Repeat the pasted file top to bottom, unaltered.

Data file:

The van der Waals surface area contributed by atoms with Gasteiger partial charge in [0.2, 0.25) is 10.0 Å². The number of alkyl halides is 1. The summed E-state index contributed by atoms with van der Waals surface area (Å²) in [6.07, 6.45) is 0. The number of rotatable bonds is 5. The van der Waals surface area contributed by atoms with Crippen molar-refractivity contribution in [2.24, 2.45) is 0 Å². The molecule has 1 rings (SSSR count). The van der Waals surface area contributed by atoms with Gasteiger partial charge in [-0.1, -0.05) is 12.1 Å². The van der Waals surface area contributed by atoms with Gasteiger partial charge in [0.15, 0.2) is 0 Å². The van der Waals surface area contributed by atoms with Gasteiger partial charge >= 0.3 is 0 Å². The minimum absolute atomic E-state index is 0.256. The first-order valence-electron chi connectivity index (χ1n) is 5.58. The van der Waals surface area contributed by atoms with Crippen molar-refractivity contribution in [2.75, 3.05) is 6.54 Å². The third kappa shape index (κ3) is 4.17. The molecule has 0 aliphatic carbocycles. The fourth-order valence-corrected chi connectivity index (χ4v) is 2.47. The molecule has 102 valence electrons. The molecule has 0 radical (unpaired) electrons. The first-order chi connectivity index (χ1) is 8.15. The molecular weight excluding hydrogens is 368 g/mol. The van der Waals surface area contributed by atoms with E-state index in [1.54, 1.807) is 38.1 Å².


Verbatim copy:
The van der Waals surface area contributed by atoms with Gasteiger partial charge in [0.2, 0.25) is 10.0 Å². The number of alkyl halides is 1. The summed E-state index contributed by atoms with van der Waals surface area (Å²) in [6.07, 6.45) is 0. The number of rotatable bonds is 5. The van der Waals surface area contributed by atoms with Crippen molar-refractivity contribution in [2.24, 2.45) is 0 Å². The molecule has 1 rings (SSSR count). The van der Waals surface area contributed by atoms with Gasteiger partial charge in [-0.1, -0.05) is 12.1 Å². The van der Waals surface area contributed by atoms with Gasteiger partial charge in [0.15, 0.2) is 0 Å². The van der Waals surface area contributed by atoms with Gasteiger partial charge >= 0.3 is 0 Å². The minimum absolute atomic E-state index is 0.256. The first-order valence-electron chi connectivity index (χ1n) is 5.58. The van der Waals surface area contributed by atoms with Crippen molar-refractivity contribution in [2.75, 3.05) is 6.54 Å². The third kappa shape index (κ3) is 4.17. The molecule has 0 aliphatic carbocycles. The fourth-order valence-corrected chi connectivity index (χ4v) is 2.47. The molecule has 102 valence electrons. The molecule has 0 radical (unpaired) electrons. The first-order chi connectivity index (χ1) is 8.15. The molecular weight excluding hydrogens is 368 g/mol. The van der Waals surface area contributed by atoms with E-state index in [1.54, 1.807) is 38.1 Å².